Midgleys of the Wolds

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Midgleys on Wolds 2

On the 6th of December 1790 Richard Midgley married Hannah Nichols at the church in the little village of Kirkby Gryndlyth on the Yorkshire Wolds.

His descendants spread out to the surrounding villages throughout the 19th century and the following pages give some information about them and their lives.

His own parentage is still to be finally confirmed; he does not appear to have been born in the village and the best candidate so far comes from Sheriff Hutton - but further research is required.

Hannah Nichols was the daughter of Joseph Nichols and Hannah Hicks from Hutton Bushel on the road from Pickering to Scarborough.

So why were they there?

The answer is that this was a time of huge development and change at the nearby great estate of Sledmere, of which Kirkby Gryndlyth was part.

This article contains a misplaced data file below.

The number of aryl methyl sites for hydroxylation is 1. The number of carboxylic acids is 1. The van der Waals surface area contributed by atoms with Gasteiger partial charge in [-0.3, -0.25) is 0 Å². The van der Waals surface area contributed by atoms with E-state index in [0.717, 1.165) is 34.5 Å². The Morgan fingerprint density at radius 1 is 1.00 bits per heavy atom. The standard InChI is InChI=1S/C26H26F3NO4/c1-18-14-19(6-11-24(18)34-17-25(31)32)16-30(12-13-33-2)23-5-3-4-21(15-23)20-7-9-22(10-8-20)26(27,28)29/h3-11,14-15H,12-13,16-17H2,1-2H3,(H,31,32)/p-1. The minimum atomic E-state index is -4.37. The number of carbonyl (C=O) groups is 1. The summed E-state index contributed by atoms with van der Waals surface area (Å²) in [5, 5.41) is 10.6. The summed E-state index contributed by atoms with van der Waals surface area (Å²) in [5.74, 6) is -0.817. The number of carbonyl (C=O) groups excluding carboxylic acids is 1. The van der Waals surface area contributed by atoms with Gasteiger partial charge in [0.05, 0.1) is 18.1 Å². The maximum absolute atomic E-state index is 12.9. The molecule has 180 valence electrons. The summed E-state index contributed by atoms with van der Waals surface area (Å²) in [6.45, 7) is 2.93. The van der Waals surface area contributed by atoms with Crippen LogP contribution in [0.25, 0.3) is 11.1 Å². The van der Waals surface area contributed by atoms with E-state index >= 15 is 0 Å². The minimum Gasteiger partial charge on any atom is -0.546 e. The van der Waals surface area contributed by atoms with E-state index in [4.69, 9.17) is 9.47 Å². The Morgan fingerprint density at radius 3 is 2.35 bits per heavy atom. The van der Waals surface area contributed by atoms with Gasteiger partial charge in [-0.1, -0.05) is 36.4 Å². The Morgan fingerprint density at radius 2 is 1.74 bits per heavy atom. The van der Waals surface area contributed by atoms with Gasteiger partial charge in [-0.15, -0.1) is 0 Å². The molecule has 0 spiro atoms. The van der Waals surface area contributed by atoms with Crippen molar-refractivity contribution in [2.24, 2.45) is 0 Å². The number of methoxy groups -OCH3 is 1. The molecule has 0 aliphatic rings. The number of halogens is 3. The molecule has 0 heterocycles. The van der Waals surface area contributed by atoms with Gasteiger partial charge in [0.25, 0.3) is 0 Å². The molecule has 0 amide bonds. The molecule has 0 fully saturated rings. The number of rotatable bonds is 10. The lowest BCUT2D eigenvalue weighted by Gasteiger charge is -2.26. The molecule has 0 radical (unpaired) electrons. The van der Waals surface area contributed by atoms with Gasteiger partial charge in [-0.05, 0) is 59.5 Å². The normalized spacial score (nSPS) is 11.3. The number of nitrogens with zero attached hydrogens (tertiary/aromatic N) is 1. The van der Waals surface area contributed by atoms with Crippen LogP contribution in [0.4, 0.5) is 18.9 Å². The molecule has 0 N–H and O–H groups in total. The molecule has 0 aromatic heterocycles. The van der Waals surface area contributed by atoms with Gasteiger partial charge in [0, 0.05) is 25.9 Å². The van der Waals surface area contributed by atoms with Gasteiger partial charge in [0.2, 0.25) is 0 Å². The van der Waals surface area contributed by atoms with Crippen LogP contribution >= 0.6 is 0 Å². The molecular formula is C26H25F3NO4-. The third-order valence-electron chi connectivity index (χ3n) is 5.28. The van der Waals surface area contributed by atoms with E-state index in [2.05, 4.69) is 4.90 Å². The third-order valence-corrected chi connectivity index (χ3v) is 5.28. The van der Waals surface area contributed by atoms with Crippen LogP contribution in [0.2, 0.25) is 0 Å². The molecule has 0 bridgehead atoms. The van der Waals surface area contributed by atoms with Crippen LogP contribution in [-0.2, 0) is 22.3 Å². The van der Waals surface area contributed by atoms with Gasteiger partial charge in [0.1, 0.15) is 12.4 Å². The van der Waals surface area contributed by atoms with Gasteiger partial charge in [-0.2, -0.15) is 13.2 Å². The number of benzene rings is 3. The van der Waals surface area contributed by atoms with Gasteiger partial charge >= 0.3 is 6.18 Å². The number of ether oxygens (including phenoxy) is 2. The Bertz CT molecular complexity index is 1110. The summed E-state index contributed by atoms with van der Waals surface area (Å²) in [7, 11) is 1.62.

Christopher Sykes (1749-1801), who was MP for Beverley 1784-90, made a fortuitous marriage in 1770 to Elizabeth Egerton of Tatton whose inheritance of 17,000 from her father was hugely augmented by her inheriting her brother's Cheshire estates and another 60,000 from her aunt in 1780. Christopher Sykes sold off shipping interests and government stock and he and his wife expanded the Sledmere estate. They bought and enclosed huge areas of land for cultivation and built two new wings to the house.

The grounds were landscaped to a plan by Capability Brown and 1000 acres of trees planted. The entire village of Sledmere was relocated. Sir Christopher left a vast estate of nearly 30,000 acres and a large mansion set in its own 200 acre parkland which survives in the family to the present day. This was one of the largest estates in the country in its day.

Both of them are described as being Servants and so they were probably working on one of the farms in the village.

One of the features of life in rural East Yorkshire were the Hiring fairs. These happened once a year at Martinmas when single farm servants would line up to bargain for positions for the following year with farmers and their wives where they would ‘live in’ at the farm on bed and board with their wages paid at the end of the year. These occurred at places such as York, Malton and Driffield and so it is quite reasonable that they could have come to the area via one of these.

Find out more about Richard Midgley

 

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